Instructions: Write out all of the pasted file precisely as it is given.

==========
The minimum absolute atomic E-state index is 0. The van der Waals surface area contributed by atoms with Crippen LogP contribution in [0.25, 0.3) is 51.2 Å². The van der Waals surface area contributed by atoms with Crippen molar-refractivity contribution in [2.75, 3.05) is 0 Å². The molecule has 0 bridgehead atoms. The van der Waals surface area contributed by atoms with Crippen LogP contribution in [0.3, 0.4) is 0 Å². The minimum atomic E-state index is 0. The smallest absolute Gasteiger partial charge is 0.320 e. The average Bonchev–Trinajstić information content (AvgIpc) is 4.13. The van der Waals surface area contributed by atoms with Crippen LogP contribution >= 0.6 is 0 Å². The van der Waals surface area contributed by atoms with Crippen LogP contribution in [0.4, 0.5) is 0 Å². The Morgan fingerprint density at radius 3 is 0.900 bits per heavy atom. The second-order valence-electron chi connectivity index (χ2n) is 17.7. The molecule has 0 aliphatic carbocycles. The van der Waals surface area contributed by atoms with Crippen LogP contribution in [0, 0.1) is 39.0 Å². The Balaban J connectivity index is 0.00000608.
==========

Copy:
The minimum absolute atomic E-state index is 0. The van der Waals surface area contributed by atoms with Crippen LogP contribution in [0.25, 0.3) is 51.2 Å². The van der Waals surface area contributed by atoms with Crippen molar-refractivity contribution in [2.75, 3.05) is 0 Å². The molecule has 0 bridgehead atoms. The van der Waals surface area contributed by atoms with Crippen LogP contribution in [0.3, 0.4) is 0 Å². The minimum atomic E-state index is 0. The smallest absolute Gasteiger partial charge is 0.320 e. The average Bonchev–Trinajstić information content (AvgIpc) is 4.13. The van der Waals surface area contributed by atoms with Crippen LogP contribution >= 0.6 is 0 Å². The van der Waals surface area contributed by atoms with Crippen LogP contribution in [0.4, 0.5) is 0 Å². The Morgan fingerprint density at radius 3 is 0.900 bits per heavy atom. The second-order valence-electron chi connectivity index (χ2n) is 17.7. The molecule has 0 aliphatic carbocycles. The van der Waals surface area contributed by atoms with Crippen LogP contribution in [0, 0.1) is 39.0 Å². The Balaban J connectivity index is 0.00000608.